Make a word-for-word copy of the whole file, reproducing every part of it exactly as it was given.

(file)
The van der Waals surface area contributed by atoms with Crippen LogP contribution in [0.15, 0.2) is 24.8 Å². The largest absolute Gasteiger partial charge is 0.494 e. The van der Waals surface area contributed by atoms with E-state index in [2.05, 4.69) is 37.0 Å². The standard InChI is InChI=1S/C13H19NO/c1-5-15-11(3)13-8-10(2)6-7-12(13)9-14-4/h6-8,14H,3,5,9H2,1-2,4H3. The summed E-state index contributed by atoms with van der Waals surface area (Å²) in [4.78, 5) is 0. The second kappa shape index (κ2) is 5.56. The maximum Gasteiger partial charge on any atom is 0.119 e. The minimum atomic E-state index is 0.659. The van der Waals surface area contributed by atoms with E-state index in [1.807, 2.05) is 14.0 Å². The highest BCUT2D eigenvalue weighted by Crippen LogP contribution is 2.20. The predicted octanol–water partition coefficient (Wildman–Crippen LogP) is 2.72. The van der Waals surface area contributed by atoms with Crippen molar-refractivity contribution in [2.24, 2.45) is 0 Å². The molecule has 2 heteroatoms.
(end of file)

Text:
The van der Waals surface area contributed by atoms with Crippen LogP contribution in [0.15, 0.2) is 24.8 Å². The largest absolute Gasteiger partial charge is 0.494 e. The van der Waals surface area contributed by atoms with E-state index in [2.05, 4.69) is 37.0 Å². The standard InChI is InChI=1S/C13H19NO/c1-5-15-11(3)13-8-10(2)6-7-12(13)9-14-4/h6-8,14H,3,5,9H2,1-2,4H3. The summed E-state index contributed by atoms with van der Waals surface area (Å²) in [4.78, 5) is 0. The second kappa shape index (κ2) is 5.56. The maximum Gasteiger partial charge on any atom is 0.119 e. The minimum atomic E-state index is 0.659. The van der Waals surface area contributed by atoms with E-state index in [1.807, 2.05) is 14.0 Å². The highest BCUT2D eigenvalue weighted by Crippen LogP contribution is 2.20. The predicted octanol–water partition coefficient (Wildman–Crippen LogP) is 2.72. The van der Waals surface area contributed by atoms with Crippen molar-refractivity contribution in [2.24, 2.45) is 0 Å². The molecule has 2 heteroatoms.